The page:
"Considering all the available evidence, PPI use should be limited in patients taking clopidogrel, based on the physician's judgment," Stanek said.
PPIs are often prescribed to people taking Plavix, often to reduce the incidence of side effects such as nausea and heartburn. However, both Plavix and PPIs are metabolized by the same enzyme in the liver. So, the addition of a PPI can spur a less active form of Plavix to be produced, reducing its beneficial effects, experts say.
Prior studies have also shown an increased heart risk linked to these drugs in combination. In fact, the U.S. Food and Drug Administration issued an alert on the problem earlier this year and said it was investigating the possible relationship.
However, "this is not an emergency situation," said SCAI president Dr. Steven R. Bailey, director of the Janey Briscoe Center for Cardiovascular Research at the University of Texas Health Science Center in San Antonio.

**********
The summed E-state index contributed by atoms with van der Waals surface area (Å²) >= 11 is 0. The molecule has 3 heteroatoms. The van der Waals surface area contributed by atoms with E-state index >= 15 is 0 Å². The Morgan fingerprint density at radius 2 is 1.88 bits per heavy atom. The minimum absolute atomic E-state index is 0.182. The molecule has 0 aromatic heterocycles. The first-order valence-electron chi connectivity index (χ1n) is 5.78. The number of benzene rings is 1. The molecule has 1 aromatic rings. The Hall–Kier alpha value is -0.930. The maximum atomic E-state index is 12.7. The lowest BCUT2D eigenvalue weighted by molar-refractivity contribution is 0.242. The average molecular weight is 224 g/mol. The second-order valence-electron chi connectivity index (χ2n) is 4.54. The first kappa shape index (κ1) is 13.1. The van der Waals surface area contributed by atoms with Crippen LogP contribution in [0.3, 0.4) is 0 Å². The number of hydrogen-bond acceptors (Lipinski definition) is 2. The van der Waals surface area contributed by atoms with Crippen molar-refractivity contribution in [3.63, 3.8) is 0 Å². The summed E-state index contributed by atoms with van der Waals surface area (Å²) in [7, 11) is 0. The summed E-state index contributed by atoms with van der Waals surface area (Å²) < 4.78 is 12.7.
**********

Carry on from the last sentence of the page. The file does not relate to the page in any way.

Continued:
"One of the biggest risks is that patients will discontinue clopidogrel [Plavix] therapy," Bailey said. He stressed that the standard recommendation is that anyone who has had a stent implanted should take the anti-clotting medication for one year, he said.
For people who are taking the combination of Plavix and a PPI, "if a change is contemplated, be sure your physician is aware of it," Bailey said. "The indication is not to stop taking these medications but rather have a discussion with your prescribing physician about the risks of taking these medications and their benefits."
In his clinical practice, Bailey said, he would consider continuing the combined drug therapy for stent recipients who had active gastrointestinal bleeding while taking Plavix. "They might benefit from PPI therapy," he said.
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